Long-term contracts facilitate efficient levels of investment by sellers faced with the risk of ex-post holdup. Contractual rigidities, however, reduce the ability of the market to respond flexibly to demand uncertainty. This paper provides the first empirical analysis of the trade-off between hold-up risk and contract rigidity, focusing on the liquefied natural gas (LNG) industry, where long-term contracts account for over 70% of trade. I structurally estimate a model of contracting, investment and spot trade that incorporates hold-up risk and contractual rigidities, using a rich dataset on LNG contracts, investment, trade flows, and spot prices. LNG buyers are estimated to have substantial bargaining power, implying that sellers face considerable hold-up risk when making investment decisions. In the short-run, allocative efficiency would improve through reduced use of long-term contracts. However, investment decreases by 35% in the absence of long-run contracting, suggesting that long-term contracts play a significant role in combatting holdup at the cost of short-term allocative efficiency.
with Panle Jia Barwick and Myrto Kalouptsidi, 2020.
NBER Working Paper No. 26075
In this paper we study the role of industrial policy in shaping the evolution of a global industry. We assess the long-run performance of different policy instruments, which include production subsidies, investment subsidies, entry subsidies, and consolidation policies. To do so, we examine a recent industrial policy in China aiming to propel the country’s shipbuilding industry to the largest globally. Using a dynamic model of firm entry, exit, investment, and production, combined with firm-level data, we find that (i) the policy boosted China’s domestic investment, entry, and international market share dramatically, but delivered low returns and led to fragmentation, idleness, as well as depressed world ship prices; (ii) the effectiveness of different policy instruments is mixed: production and investment subsidies can be justified by market share considerations, while entry subsidies are wasteful; (iii) counter-cyclical policies and firm-targeting can substantially reduce the distortions. Our results highlight the critical role of firm heterogeneity in policy design.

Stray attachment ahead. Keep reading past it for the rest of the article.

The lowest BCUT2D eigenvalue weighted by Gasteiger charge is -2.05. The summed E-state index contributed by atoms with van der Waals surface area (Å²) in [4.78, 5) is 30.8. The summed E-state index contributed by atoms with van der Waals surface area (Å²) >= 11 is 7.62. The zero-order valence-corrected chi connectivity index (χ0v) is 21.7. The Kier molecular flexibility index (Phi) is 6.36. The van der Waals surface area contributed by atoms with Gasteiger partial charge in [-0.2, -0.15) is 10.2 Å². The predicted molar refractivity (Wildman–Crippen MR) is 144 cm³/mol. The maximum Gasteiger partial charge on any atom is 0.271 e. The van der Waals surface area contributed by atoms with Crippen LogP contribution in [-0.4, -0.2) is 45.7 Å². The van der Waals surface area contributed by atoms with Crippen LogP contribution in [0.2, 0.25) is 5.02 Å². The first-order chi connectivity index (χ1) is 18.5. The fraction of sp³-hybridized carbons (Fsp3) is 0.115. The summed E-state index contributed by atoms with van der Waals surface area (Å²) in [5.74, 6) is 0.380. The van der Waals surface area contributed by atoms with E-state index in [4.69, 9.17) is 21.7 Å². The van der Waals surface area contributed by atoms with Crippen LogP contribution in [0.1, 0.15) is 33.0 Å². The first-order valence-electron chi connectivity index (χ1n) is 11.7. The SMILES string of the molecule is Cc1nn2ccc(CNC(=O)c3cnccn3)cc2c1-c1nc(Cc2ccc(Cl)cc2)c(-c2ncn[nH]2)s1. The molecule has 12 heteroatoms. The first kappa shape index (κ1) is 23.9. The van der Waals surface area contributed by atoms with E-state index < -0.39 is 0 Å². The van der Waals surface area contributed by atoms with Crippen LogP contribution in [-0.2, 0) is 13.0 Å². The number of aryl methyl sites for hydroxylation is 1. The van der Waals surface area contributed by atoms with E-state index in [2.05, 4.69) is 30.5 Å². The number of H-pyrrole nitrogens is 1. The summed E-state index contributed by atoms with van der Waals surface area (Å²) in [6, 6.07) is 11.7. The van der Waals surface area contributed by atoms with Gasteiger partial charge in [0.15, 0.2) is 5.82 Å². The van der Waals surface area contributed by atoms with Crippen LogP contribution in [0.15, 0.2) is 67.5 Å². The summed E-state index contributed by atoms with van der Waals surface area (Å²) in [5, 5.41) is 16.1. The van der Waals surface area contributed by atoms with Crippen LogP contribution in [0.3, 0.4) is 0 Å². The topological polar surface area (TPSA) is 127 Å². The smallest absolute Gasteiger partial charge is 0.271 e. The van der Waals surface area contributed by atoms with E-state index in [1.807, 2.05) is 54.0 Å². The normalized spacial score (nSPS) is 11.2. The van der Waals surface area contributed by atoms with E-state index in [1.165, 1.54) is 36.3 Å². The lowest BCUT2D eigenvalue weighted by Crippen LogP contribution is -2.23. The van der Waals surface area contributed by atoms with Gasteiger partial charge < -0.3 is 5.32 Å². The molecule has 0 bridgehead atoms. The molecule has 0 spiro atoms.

with Panle Jia Barwick, Shanjun Li and Deyu Rao, 2020.
NBER Working Paper No. 24688
Based on the universe of credit and debit card transactions in China during 2013-2015, this paper provides the first nationwide analysis of the morbidity cost of PM2.5 for a developing country. To address potential endogeneity in pollution exposure, we construct instrumental variables by modeling the spatial spillovers of PM2.5 due to its long-range transport property. To capture the dynamic response of past pollution exposure, we propose a flexible distributed lag model that incorporates the IV method. Our analysis shows significant and robust impacts of PM2.5 on healthcare spending in both the short and medium terms. The impacts are heterogeneous over time and across regions, and modestly nonlinear as PM2.5 elevates. By complying with theWorld Health Organization’s annual standard of 10 mug/m3, China would reduce health spending by at least $42 billion per year, nearly 7% of China’s healthcare spending in 2015. Our estimate of the morbidity cost of air pollution is in contrast with the common perception that the morbidity impact from air pollution is small relative to the mortality impact.